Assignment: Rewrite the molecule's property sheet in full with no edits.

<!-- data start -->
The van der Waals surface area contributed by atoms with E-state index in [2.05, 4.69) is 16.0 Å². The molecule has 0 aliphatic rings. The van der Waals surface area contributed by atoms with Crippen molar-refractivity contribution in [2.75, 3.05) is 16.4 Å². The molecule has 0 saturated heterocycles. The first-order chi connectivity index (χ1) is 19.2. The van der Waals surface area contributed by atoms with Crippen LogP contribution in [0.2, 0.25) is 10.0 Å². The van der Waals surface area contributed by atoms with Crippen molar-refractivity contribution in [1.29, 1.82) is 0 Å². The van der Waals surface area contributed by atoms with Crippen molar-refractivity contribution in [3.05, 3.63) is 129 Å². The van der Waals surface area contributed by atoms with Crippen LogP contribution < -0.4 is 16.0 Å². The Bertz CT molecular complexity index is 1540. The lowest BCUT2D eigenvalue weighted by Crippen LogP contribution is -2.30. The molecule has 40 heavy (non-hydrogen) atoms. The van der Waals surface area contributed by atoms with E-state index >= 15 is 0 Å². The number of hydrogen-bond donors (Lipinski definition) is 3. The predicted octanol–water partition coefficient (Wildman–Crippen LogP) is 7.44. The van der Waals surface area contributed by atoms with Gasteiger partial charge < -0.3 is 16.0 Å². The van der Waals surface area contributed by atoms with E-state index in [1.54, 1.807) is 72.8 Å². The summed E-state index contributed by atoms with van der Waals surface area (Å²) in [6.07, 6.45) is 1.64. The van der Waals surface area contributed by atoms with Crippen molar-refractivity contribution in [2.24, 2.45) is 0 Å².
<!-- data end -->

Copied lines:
The van der Waals surface area contributed by atoms with E-state index in [2.05, 4.69) is 16.0 Å². The molecule has 0 aliphatic rings. The van der Waals surface area contributed by atoms with Crippen molar-refractivity contribution in [2.75, 3.05) is 16.4 Å². The molecule has 0 saturated heterocycles. The first-order chi connectivity index (χ1) is 19.2. The van der Waals surface area contributed by atoms with Crippen LogP contribution in [0.2, 0.25) is 10.0 Å². The van der Waals surface area contributed by atoms with Crippen molar-refractivity contribution in [1.29, 1.82) is 0 Å². The van der Waals surface area contributed by atoms with Crippen molar-refractivity contribution in [3.05, 3.63) is 129 Å². The van der Waals surface area contributed by atoms with Crippen LogP contribution < -0.4 is 16.0 Å². The Bertz CT molecular complexity index is 1540. The lowest BCUT2D eigenvalue weighted by Crippen LogP contribution is -2.30. The molecule has 40 heavy (non-hydrogen) atoms. The van der Waals surface area contributed by atoms with E-state index >= 15 is 0 Å². The number of hydrogen-bond donors (Lipinski definition) is 3. The predicted octanol–water partition coefficient (Wildman–Crippen LogP) is 7.44. The van der Waals surface area contributed by atoms with Gasteiger partial charge < -0.3 is 16.0 Å². The van der Waals surface area contributed by atoms with E-state index in [1.54, 1.807) is 72.8 Å². The summed E-state index contributed by atoms with van der Waals surface area (Å²) in [6.07, 6.45) is 1.64. The van der Waals surface area contributed by atoms with Crippen molar-refractivity contribution in [2.24, 2.45) is 0 Å².